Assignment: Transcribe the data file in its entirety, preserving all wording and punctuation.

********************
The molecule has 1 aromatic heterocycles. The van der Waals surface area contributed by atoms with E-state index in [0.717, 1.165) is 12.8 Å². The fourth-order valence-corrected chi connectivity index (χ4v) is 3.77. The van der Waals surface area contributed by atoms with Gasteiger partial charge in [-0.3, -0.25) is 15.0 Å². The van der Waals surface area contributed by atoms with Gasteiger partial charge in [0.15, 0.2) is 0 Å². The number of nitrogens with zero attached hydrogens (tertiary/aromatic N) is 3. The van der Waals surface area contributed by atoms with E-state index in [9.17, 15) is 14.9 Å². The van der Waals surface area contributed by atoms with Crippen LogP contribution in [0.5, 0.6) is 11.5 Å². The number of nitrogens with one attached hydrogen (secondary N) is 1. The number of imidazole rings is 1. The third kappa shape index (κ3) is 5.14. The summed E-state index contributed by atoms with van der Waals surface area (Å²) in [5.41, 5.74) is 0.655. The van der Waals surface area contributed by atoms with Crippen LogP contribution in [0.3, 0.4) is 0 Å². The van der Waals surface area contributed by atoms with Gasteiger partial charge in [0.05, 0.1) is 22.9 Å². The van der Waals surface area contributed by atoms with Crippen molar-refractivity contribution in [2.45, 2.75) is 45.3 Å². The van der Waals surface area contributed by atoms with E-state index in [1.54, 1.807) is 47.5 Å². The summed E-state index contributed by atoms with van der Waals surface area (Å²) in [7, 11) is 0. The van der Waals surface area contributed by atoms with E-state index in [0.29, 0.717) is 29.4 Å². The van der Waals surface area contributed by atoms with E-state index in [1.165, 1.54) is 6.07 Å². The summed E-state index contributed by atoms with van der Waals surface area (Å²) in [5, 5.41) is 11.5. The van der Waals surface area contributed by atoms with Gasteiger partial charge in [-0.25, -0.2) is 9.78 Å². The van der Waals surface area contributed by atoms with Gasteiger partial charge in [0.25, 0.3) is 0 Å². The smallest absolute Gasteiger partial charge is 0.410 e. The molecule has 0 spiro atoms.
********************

The molecule has 1 aromatic heterocycles. The van der Waals surface area contributed by atoms with E-state index in [0.717, 1.165) is 12.8 Å². The fourth-order valence-corrected chi connectivity index (χ4v) is 3.77. The van der Waals surface area contributed by atoms with Gasteiger partial charge in [-0.3, -0.25) is 15.0 Å². The van der Waals surface area contributed by atoms with Gasteiger partial charge in [0.15, 0.2) is 0 Å². The number of nitrogens with zero attached hydrogens (tertiary/aromatic N) is 3. The van der Waals surface area contributed by atoms with E-state index in [9.17, 15) is 14.9 Å². The van der Waals surface area contributed by atoms with Crippen LogP contribution in [0.5, 0.6) is 11.5 Å². The number of nitrogens with one attached hydrogen (secondary N) is 1. The number of imidazole rings is 1. The third kappa shape index (κ3) is 5.14. The summed E-state index contributed by atoms with van der Waals surface area (Å²) in [5.41, 5.74) is 0.655. The van der Waals surface area contributed by atoms with Crippen LogP contribution in [0.3, 0.4) is 0 Å². The van der Waals surface area contributed by atoms with Gasteiger partial charge in [0.05, 0.1) is 22.9 Å². The van der Waals surface area contributed by atoms with Crippen molar-refractivity contribution in [2.45, 2.75) is 45.3 Å². The van der Waals surface area contributed by atoms with E-state index in [1.54, 1.807) is 47.5 Å². The summed E-state index contributed by atoms with van der Waals surface area (Å²) in [7, 11) is 0. The van der Waals surface area contributed by atoms with E-state index in [0.29, 0.717) is 29.4 Å². The van der Waals surface area contributed by atoms with E-state index in [1.165, 1.54) is 6.07 Å². The summed E-state index contributed by atoms with van der Waals surface area (Å²) in [5, 5.41) is 11.5. The van der Waals surface area contributed by atoms with Gasteiger partial charge in [-0.25, -0.2) is 9.78 Å². The van der Waals surface area contributed by atoms with Gasteiger partial charge in [0.25, 0.3) is 0 Å². The smallest absolute Gasteiger partial charge is 0.410 e. The molecule has 0 spiro atoms.